Gary Young

Winner of the George Bogin Memorial Award in 2014

We grew up hearing war stories. The man next door came to beside his downed plane, and discovered someone cutting off his finger for his ring. In the backyard, we shot the pistol he'd taken from an Italian officer. My father hunted men in the caves of Okinawa. His friend found the skull of a Japanese soldier there, polished it to a bright sheen, and sent it home to his father. Down the block, a neighbor gave his son a handful of photographs—women playing with their breasts, a man entering a woman from behind, a group of soldiers standing in a circle around someone with a sword. Such extravagant, incomprehensible gifts: the women, the gun, a man kneeling beside his own head, which had fallen a short distance from his body.

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Jessica Greenbaum on Gary Young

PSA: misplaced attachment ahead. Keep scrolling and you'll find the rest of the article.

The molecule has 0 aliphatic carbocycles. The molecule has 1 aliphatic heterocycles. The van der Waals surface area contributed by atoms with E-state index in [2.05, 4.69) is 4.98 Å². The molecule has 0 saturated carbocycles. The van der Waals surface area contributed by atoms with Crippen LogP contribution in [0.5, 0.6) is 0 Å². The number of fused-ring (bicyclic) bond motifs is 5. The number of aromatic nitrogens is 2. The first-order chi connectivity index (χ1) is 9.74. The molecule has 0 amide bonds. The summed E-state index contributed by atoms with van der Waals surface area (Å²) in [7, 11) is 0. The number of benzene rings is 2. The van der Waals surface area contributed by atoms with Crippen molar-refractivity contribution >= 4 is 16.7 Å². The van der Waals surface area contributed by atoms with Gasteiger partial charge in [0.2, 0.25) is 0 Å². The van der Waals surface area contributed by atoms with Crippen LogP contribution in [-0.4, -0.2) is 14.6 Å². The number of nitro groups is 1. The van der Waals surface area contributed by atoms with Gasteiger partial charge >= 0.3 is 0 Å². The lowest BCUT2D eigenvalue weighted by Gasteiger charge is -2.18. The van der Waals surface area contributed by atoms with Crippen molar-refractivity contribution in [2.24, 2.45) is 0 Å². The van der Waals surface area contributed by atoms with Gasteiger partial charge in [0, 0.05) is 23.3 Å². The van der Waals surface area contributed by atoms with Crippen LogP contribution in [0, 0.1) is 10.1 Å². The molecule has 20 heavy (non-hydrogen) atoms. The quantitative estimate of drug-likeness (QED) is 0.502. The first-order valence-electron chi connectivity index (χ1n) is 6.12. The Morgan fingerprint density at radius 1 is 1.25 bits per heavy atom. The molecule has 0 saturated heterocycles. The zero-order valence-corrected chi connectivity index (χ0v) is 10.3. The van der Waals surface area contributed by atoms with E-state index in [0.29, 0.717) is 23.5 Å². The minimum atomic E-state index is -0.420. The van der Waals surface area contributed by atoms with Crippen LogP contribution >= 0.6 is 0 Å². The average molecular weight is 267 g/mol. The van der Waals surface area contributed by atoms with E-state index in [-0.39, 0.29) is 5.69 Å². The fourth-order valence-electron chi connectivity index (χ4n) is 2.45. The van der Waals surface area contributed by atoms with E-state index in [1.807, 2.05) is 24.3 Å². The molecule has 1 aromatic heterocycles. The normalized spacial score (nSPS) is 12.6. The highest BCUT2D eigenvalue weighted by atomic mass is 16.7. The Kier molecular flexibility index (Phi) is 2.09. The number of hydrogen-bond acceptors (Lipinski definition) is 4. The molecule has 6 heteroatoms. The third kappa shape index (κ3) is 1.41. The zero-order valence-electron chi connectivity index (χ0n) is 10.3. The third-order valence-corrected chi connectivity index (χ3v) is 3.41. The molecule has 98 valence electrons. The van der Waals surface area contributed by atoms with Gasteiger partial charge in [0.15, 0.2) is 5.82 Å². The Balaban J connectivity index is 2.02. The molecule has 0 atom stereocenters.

This stellar poet's five prose poems begin with the passage, "We grew up hearing war stories. The man next door came to beside his downed plane, and discovered someone cutting off his finger for a ring." Through those two sentences gleam the experience of "coming to" through the revelation of poetry. Luckily, for the reader, we wake to the energy, ambition, perception and morality of this powerful gathering. The speaker observes the impressionistic memories that paint-in our world, much like poems do, engaging with the white space around the isolated facts. "I can't remember everything. I can't remember the name of Vic Silver's wife, though I recall the number tattooed on her arm, the iron fence around their house, the grates on their windows, the alarms, and the gems hoarded in their basement." These lyric sentences roll across the page and bring with them the scene as it was first seen and now understood. In the last poem, the speaker discerns, in the fully known routine drive home, "trees marking each farm with a pattern distinct as a fingerprint," each part of the landscape reflecting the interwoven relationships of the familiar—and then, what's this? "I glimpsed the fluorescent rust of a Dawn Redwood about to drop its leaves. I'd driven past that tree a hundred times before, and never noticed it," the poem ends. So, again, we come to, too. 

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